I was taught to never present a problem without having a solution and this time is no different. But before we get started, let’s look at a few questions.
Putting aside orthodontics for a second, what do you know?
Seriously what do you know? Are you up on current events? Local events? Do you know what’s going on in the stock market? How is your best friend’s family doing? Who’s saying what on your social media accounts? Do you know what place your favorite sports team is in? How many of your state senators or representatives can you name? Can you identify any of the songs, singers or bands that are shaping the cultural landscape?
The above questions are not presented to make you feel bad. If it’s any consolation, my answers to the above questions started with “I think, maybe, a little” and devolved into a repetitious chorus of no. The point in asking those questions is to demonstrate how easy it is to feel overwhelmed in today’s information soaked society.
In 2010 Eric Schmidt (formerly of Google) brought our information overload into focus when he revealed, “Every two days now we create as much information as we did from the dawn of civilization up until 2003.” That’s a lot to know. Continue reading Closing the (Knowledge) Gap→
Sometimes it can be hard to tell an easy story. It’s not that there’s anything wrong with the story. Rather it’s that the story can be told so many ways, and each way can feel right. Take this story. On the surface, it’s a basic capitalist success story. Man makes product, product is a success, man lives happily ever after. But if that’s all you get out of the tale, then you’re missing the magic in the details. Be it by fate or by faith, this is a story with multiple layers, improbable pursuits, tragedy and triumph and an ending that’s just a beginning. Continue reading The Curious Case of Casey Crafton and Braces That Go On Your Ears→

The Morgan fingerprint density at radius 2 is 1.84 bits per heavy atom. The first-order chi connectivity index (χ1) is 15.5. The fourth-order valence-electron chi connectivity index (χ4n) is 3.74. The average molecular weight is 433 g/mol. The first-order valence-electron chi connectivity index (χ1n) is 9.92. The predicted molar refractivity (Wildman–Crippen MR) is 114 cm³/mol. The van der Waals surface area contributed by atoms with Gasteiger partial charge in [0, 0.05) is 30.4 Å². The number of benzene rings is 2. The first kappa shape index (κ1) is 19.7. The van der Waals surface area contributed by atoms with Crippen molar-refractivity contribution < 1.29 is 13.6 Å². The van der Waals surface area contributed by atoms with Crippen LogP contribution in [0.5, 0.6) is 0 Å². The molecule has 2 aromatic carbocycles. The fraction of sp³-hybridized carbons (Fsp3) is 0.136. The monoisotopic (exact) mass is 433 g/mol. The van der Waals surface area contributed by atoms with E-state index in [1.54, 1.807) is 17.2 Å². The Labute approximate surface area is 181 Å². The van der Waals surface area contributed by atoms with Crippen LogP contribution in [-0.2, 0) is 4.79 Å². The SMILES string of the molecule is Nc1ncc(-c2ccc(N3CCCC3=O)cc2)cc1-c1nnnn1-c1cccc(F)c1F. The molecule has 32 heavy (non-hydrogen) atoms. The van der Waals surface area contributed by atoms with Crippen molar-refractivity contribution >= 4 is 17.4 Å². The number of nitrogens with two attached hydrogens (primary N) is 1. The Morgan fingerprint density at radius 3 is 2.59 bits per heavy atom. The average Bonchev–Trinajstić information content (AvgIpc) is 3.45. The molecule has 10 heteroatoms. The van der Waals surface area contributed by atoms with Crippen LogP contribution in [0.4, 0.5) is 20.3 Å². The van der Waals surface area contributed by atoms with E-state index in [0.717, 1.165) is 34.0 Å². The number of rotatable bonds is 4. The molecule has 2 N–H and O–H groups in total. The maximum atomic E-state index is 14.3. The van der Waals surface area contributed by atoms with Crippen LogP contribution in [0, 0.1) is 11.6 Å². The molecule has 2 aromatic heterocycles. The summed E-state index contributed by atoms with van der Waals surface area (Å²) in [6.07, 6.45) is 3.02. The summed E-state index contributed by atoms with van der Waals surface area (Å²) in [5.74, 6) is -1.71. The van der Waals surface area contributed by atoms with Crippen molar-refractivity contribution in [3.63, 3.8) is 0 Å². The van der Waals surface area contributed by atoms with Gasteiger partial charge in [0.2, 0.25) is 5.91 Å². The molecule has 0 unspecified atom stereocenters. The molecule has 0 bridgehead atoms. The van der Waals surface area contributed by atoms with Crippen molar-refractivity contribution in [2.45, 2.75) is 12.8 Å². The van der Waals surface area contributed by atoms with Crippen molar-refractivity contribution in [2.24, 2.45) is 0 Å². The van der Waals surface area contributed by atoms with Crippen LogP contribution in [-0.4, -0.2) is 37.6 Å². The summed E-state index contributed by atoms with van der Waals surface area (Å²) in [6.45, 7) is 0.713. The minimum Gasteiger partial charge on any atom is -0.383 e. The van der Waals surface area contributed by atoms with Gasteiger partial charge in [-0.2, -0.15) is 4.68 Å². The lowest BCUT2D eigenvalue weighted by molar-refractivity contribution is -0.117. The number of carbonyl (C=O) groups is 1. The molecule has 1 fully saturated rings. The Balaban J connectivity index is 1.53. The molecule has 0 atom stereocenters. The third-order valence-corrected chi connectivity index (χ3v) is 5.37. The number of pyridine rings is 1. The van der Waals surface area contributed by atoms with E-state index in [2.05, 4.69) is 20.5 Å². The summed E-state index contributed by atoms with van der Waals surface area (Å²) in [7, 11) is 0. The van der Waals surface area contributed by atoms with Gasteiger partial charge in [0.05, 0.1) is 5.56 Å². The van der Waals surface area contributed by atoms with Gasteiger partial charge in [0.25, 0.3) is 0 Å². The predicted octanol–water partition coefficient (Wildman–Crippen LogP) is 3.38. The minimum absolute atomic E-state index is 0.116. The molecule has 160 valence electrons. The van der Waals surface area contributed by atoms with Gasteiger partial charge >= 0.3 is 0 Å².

If it’s true that you find the very best food at the places where chefs eat, then it’s hard to imagine a better endorsement of the Brace Place than they have treated well over 500 dentists and their families. In essence, the New Jersey based practice has become “the orthodontists to the dentists”. It’s the sort of designation that can’t just be claimed, it can only be earned. Continue reading Where Do You Find the Best Orthodontists? Just Follow the Dentists!→
The adoption lifecycle of new technology tends to follow a pretty standard script. It’s driven initially by innovators and early adopters who enjoy new for the sake of new. This period typically involves a good deal of feedback between the technology’s users and its makers. During this time bugs are worked out, enhancements are made and production efficiencies are established. At some point during this phase, the idea reaches a financial and intellectual tipping point where the costs and benefits of the technology are simply too significant for the rest of the market to ignore.
Dr. Lawrence Harte Takes a Philosophical Approach to Work, Life and Monkeys
Somewhere between the folksy practicality of Ben Franklin and the larger-than-life personality of Frank Sinatra is Dr. Lawrence Harte. He comes across like a modern day Mark Twain, dishing out folksy bits of wisdom to patients, students and colleagues alike.